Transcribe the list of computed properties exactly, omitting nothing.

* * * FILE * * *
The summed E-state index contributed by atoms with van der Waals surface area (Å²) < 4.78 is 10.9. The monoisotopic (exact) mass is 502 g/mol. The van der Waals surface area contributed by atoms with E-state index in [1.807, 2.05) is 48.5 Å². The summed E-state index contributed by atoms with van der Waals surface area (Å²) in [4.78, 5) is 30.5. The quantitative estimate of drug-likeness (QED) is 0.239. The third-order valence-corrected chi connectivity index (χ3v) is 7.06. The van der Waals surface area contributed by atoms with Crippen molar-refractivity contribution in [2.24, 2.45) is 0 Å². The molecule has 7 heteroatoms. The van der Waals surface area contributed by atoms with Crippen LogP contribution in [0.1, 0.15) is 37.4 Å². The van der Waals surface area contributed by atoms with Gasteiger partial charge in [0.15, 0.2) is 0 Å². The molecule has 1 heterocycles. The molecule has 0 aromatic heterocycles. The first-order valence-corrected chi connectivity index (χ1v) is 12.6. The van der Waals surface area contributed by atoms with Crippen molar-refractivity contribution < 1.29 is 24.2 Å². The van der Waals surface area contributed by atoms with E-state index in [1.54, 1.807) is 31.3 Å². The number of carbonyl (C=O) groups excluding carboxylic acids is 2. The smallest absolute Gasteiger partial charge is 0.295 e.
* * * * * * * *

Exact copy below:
The summed E-state index contributed by atoms with van der Waals surface area (Å²) < 4.78 is 10.9. The monoisotopic (exact) mass is 502 g/mol. The van der Waals surface area contributed by atoms with E-state index in [1.807, 2.05) is 48.5 Å². The summed E-state index contributed by atoms with van der Waals surface area (Å²) in [4.78, 5) is 30.5. The quantitative estimate of drug-likeness (QED) is 0.239. The third-order valence-corrected chi connectivity index (χ3v) is 7.06. The van der Waals surface area contributed by atoms with Crippen molar-refractivity contribution in [2.24, 2.45) is 0 Å². The molecule has 7 heteroatoms. The van der Waals surface area contributed by atoms with Crippen LogP contribution in [0.1, 0.15) is 37.4 Å². The van der Waals surface area contributed by atoms with Gasteiger partial charge in [0.15, 0.2) is 0 Å². The molecule has 1 heterocycles. The molecule has 0 aromatic heterocycles. The first-order valence-corrected chi connectivity index (χ1v) is 12.6. The van der Waals surface area contributed by atoms with Crippen molar-refractivity contribution < 1.29 is 24.2 Å². The van der Waals surface area contributed by atoms with E-state index in [1.54, 1.807) is 31.3 Å². The number of carbonyl (C=O) groups excluding carboxylic acids is 2. The smallest absolute Gasteiger partial charge is 0.295 e.